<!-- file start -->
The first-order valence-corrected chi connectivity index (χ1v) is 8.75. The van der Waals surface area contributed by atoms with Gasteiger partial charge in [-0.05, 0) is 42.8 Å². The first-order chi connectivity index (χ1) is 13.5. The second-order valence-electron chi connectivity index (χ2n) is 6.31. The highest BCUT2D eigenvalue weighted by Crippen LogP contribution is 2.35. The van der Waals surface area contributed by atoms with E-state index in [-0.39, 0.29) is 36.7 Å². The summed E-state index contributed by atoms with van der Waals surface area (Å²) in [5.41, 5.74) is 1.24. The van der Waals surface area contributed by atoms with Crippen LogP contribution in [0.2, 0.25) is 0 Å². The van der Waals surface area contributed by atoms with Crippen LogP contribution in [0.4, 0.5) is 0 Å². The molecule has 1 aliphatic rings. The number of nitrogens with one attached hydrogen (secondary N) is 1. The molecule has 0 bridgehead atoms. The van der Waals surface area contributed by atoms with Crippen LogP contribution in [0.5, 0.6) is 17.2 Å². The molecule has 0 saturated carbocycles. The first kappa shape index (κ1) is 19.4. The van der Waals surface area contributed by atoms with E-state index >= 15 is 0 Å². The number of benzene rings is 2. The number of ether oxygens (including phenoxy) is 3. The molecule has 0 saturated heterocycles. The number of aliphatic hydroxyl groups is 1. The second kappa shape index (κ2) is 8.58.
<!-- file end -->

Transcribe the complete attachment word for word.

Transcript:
The first-order valence-corrected chi connectivity index (χ1v) is 8.75. The van der Waals surface area contributed by atoms with Gasteiger partial charge in [-0.05, 0) is 42.8 Å². The first-order chi connectivity index (χ1) is 13.5. The second-order valence-electron chi connectivity index (χ2n) is 6.31. The highest BCUT2D eigenvalue weighted by Crippen LogP contribution is 2.35. The van der Waals surface area contributed by atoms with E-state index in [-0.39, 0.29) is 36.7 Å². The summed E-state index contributed by atoms with van der Waals surface area (Å²) in [5.41, 5.74) is 1.24. The van der Waals surface area contributed by atoms with Crippen LogP contribution in [0.2, 0.25) is 0 Å². The van der Waals surface area contributed by atoms with Crippen LogP contribution in [0.4, 0.5) is 0 Å². The molecule has 1 aliphatic rings. The number of nitrogens with one attached hydrogen (secondary N) is 1. The molecule has 0 bridgehead atoms. The van der Waals surface area contributed by atoms with Crippen LogP contribution in [0.5, 0.6) is 17.2 Å². The molecule has 0 saturated carbocycles. The first kappa shape index (κ1) is 19.4. The van der Waals surface area contributed by atoms with E-state index >= 15 is 0 Å². The number of benzene rings is 2. The number of ether oxygens (including phenoxy) is 3. The molecule has 0 saturated heterocycles. The number of aliphatic hydroxyl groups is 1. The second kappa shape index (κ2) is 8.58.